Bacci A., Verderio C, Pravettoni E, Matteoli M. (1999) The role of glial cells in synaptic function. Philos Trans R Soc Lond B Biol Sci. 354:403-9.

Bacci A., Verderio C, Pravettoni E, Matteoli M. (1999) Synaptic and intrinsic mechanisms shape synchronous oscillations in hippocampal neurons in culture. Eur J Neurosci. 11:389-97.

Guatteo E, Franceschetti S, Bacci A., Avanzini G, Wanke E. (1996) A TTX-sensitive conductance underlying burst firing in isolated pyramidal neurons from rat neocortex. Brain Res. 741:1-12.

Guatteo E, Bacci A., Franceschetti S, Avanzini G, Wanke E. (1994) Neurons dissociated from neocortex fire with ´burst´ and ´regular´ trains of spikes. Neurosci Lett. 175:117-20.


Awards

2008
European Research Council (ERC): Starting Grant
 
2007
Member of the European Neuroscience Institute Young Investigator Network 
 
2005
Giovanni Armenise-Harvard Foundation: Career Development Award. 
 
1997
Howard Hughes Medical Institute Scholarship, USA. 
 
1997
Neurobiology Course at the Marine Biological Laboratory, Woods Hole, MA, USA. 
 
1995
Ph.D. Program, University of Milano, Italy


Scientific Collaborations


Group Members

Silvia Marinelli, Frédéric Manseau, Pablo Mendez, Antonio Pazienti, Simone Pacioni

Laboratorio di Fisiologia Cellulare dei Microcircuiti della Corteccia Cerebrale

COMPONENTI DEL GRUPPO


 
Silvia Marinelli | Research Scientist |
s.marinelli@ebri.it

My main research interest is endocannabinoids and their receptors, the TRPV1 and CB1. I am currently focused on neocortical LTS interneurons and their involvement in the endocannabinoid system responsible for the slow self-inhibiton (SSI). In the past I have studied TRPV1-modulation by endocannabinoids in catecholaminergic neurons in sevaral brain areas at Fondazione Santa Lucia, and at University of Sidney Australia I use electrophysiological and pharmacological techniques in acute brain slices and retrograde tracing techniques in vivo.

S. Marinelli, T. Pascucci, G. Bernardi, S. Puglisi-Allegra, and N. B. Mercuri. Activation of TRPV1 in the VTA excites dopaminergic neurons and increases chemical- and noxious-induced dopamine release in the nucleus accumbens. Neuropsycopharmacology (2005) May;30(5):864-70

S.Marinelli, V. Di Marzo, N. Berretta, I. Matias, M. Maccarrone, G. Bernardi and N. B. Mercuri Presynaptic facilitation of glutamatergic synapses to dopaminergic neurons of the rat substantia nigra by endogenous stimulation of vanilloid receptors. J. Neuroscience 23(8):3136-3144 (2003)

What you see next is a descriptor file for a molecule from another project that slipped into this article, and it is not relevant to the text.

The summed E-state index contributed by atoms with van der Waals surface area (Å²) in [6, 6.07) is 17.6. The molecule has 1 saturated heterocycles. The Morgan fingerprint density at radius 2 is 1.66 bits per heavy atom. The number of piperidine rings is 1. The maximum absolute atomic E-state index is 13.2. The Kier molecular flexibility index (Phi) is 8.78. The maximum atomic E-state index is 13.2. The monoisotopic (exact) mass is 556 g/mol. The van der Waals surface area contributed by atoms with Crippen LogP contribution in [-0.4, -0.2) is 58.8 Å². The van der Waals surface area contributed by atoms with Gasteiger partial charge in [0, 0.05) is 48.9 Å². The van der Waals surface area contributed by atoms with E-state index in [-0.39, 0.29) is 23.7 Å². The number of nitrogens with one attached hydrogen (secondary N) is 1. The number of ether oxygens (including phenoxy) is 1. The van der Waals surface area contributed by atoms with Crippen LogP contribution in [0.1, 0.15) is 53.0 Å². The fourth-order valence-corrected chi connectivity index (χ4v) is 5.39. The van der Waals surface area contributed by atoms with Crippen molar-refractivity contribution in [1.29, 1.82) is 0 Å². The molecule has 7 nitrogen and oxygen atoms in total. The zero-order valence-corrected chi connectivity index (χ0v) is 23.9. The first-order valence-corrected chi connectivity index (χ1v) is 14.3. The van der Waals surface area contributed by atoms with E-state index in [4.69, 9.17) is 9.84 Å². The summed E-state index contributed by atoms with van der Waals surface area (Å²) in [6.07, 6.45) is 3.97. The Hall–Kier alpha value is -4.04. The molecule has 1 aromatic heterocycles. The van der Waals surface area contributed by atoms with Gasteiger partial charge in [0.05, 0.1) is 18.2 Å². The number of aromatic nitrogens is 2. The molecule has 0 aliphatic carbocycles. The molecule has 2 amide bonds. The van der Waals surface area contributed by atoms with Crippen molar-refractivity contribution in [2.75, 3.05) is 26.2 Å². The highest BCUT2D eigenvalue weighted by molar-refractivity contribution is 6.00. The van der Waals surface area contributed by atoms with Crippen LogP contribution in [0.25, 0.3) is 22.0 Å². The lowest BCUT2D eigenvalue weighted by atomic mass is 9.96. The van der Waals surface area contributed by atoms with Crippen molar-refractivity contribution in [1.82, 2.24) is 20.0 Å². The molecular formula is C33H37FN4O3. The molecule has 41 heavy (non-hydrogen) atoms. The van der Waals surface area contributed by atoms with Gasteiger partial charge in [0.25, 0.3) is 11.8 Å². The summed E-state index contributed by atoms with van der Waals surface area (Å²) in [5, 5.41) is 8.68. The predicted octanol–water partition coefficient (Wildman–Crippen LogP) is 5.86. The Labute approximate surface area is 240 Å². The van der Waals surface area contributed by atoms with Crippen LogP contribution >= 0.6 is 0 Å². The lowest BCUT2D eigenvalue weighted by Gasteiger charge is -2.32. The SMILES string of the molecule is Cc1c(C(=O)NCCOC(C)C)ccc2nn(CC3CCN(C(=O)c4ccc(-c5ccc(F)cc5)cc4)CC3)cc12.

S.Marinelli, S.Schnell, C.W.Vaughan W.Wessendorf, M.J.Christie Rostral ventromedial medulla neurons that project to the spinal cord express multiple opioid receptor phenotypes. J. Neuroscience, 22(24): 10847-10855 (2002)

S. Marinelli, C.W. Vaughan, M.J. Christie M. Connor Capsaicin activationof glutamatergic synaptic transmission in the rat locus coeruleus in vitro. J. Physiology 543, pp. 531-540, (2002).


 
Frédéric Manseau | Research Scientist |
f.manseau@ebri.it

 
Pablo Mendez | Research Scientist |
p.mendez@ebri.it

 
Antonio Pazienti | Research Scientist |
a.pazienti@ebri.it
Antonio Pazienti completed physics studies at Rome´s university "La Sapienza" in 2002 with a diploma thesis in theoretical physics. During his PhD A. Pazienti worked in the field of computational neuroscience in Sonja Grün´s lab, both at the Freie University Berlin, Germany and at RIKEN Brain Science Institute, Saitama, Japan. He got his PhD in physics from the University of Potsdam, Germany in 2008. [full CV] 

Before joining Dr. Bacci´s laboratory at EBRI, where I combine electrophysiology and computer simulation, I worked in the field of computational neuroscience, and my work was mainly focussed on how to improve methods of analysis and interpretation of neurophysiological data. This was achieved by employing theoretically rigorous statistical and computational tools, and working in close contact with electrophysiologists.

In the following I give an overview of my past projects.